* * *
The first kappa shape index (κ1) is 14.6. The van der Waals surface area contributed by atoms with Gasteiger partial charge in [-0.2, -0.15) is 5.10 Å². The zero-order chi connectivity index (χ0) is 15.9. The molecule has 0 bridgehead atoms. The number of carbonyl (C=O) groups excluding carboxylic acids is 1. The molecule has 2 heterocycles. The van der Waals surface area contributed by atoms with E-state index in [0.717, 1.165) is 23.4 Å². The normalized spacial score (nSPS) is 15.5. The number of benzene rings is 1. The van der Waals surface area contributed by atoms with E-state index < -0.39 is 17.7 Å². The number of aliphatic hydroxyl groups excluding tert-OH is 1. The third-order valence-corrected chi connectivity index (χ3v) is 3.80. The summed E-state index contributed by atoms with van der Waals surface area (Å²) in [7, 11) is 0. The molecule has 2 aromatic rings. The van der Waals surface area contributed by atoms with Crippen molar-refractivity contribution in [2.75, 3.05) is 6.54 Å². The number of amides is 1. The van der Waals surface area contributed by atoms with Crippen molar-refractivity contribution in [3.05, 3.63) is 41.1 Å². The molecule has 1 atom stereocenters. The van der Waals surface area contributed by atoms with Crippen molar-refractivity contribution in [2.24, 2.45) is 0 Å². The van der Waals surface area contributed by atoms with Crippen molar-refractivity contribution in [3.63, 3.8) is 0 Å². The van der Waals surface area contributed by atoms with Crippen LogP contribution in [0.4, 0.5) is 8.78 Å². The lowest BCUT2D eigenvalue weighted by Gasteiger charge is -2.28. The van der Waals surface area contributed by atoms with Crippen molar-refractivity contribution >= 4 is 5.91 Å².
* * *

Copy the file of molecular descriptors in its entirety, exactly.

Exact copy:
The first kappa shape index (κ1) is 14.6. The van der Waals surface area contributed by atoms with Gasteiger partial charge in [-0.2, -0.15) is 5.10 Å². The zero-order chi connectivity index (χ0) is 15.9. The molecule has 0 bridgehead atoms. The number of carbonyl (C=O) groups excluding carboxylic acids is 1. The molecule has 2 heterocycles. The van der Waals surface area contributed by atoms with E-state index in [0.717, 1.165) is 23.4 Å². The normalized spacial score (nSPS) is 15.5. The number of benzene rings is 1. The van der Waals surface area contributed by atoms with E-state index < -0.39 is 17.7 Å². The number of aliphatic hydroxyl groups excluding tert-OH is 1. The third-order valence-corrected chi connectivity index (χ3v) is 3.80. The summed E-state index contributed by atoms with van der Waals surface area (Å²) in [7, 11) is 0. The molecule has 2 aromatic rings. The van der Waals surface area contributed by atoms with Crippen molar-refractivity contribution in [2.75, 3.05) is 6.54 Å². The number of amides is 1. The van der Waals surface area contributed by atoms with Crippen molar-refractivity contribution in [3.05, 3.63) is 41.1 Å². The molecule has 1 atom stereocenters. The van der Waals surface area contributed by atoms with Crippen molar-refractivity contribution in [2.24, 2.45) is 0 Å². The van der Waals surface area contributed by atoms with Crippen molar-refractivity contribution in [3.63, 3.8) is 0 Å². The van der Waals surface area contributed by atoms with Crippen LogP contribution in [0.4, 0.5) is 8.78 Å². The lowest BCUT2D eigenvalue weighted by Gasteiger charge is -2.28. The van der Waals surface area contributed by atoms with Crippen molar-refractivity contribution >= 4 is 5.91 Å².